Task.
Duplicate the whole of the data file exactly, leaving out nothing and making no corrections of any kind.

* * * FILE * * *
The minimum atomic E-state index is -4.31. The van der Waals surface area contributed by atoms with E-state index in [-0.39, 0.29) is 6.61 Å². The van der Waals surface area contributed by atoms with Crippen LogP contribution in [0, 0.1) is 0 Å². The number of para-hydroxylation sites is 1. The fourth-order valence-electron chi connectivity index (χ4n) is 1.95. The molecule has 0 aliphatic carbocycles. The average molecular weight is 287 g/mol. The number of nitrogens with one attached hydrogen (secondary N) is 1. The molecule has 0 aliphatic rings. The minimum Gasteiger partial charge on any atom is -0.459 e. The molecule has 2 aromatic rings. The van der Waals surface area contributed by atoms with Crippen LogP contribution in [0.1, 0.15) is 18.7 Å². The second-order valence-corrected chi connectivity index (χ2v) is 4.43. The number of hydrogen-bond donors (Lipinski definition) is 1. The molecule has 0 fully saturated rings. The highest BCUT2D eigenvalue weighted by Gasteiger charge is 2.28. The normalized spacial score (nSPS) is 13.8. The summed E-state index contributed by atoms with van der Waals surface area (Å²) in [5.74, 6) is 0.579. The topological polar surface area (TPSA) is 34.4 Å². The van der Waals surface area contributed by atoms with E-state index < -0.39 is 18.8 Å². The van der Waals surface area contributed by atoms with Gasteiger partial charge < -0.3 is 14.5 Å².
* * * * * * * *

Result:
The minimum atomic E-state index is -4.31. The van der Waals surface area contributed by atoms with E-state index in [-0.39, 0.29) is 6.61 Å². The van der Waals surface area contributed by atoms with Crippen LogP contribution in [0, 0.1) is 0 Å². The number of para-hydroxylation sites is 1. The fourth-order valence-electron chi connectivity index (χ4n) is 1.95. The molecule has 0 aliphatic carbocycles. The average molecular weight is 287 g/mol. The number of nitrogens with one attached hydrogen (secondary N) is 1. The molecule has 0 aliphatic rings. The minimum Gasteiger partial charge on any atom is -0.459 e. The molecule has 2 aromatic rings. The van der Waals surface area contributed by atoms with Crippen LogP contribution in [0.1, 0.15) is 18.7 Å². The second-order valence-corrected chi connectivity index (χ2v) is 4.43. The number of hydrogen-bond donors (Lipinski definition) is 1. The molecule has 0 fully saturated rings. The highest BCUT2D eigenvalue weighted by Gasteiger charge is 2.28. The normalized spacial score (nSPS) is 13.8. The summed E-state index contributed by atoms with van der Waals surface area (Å²) in [5.74, 6) is 0.579. The topological polar surface area (TPSA) is 34.4 Å². The van der Waals surface area contributed by atoms with E-state index < -0.39 is 18.8 Å². The van der Waals surface area contributed by atoms with Gasteiger partial charge < -0.3 is 14.5 Å².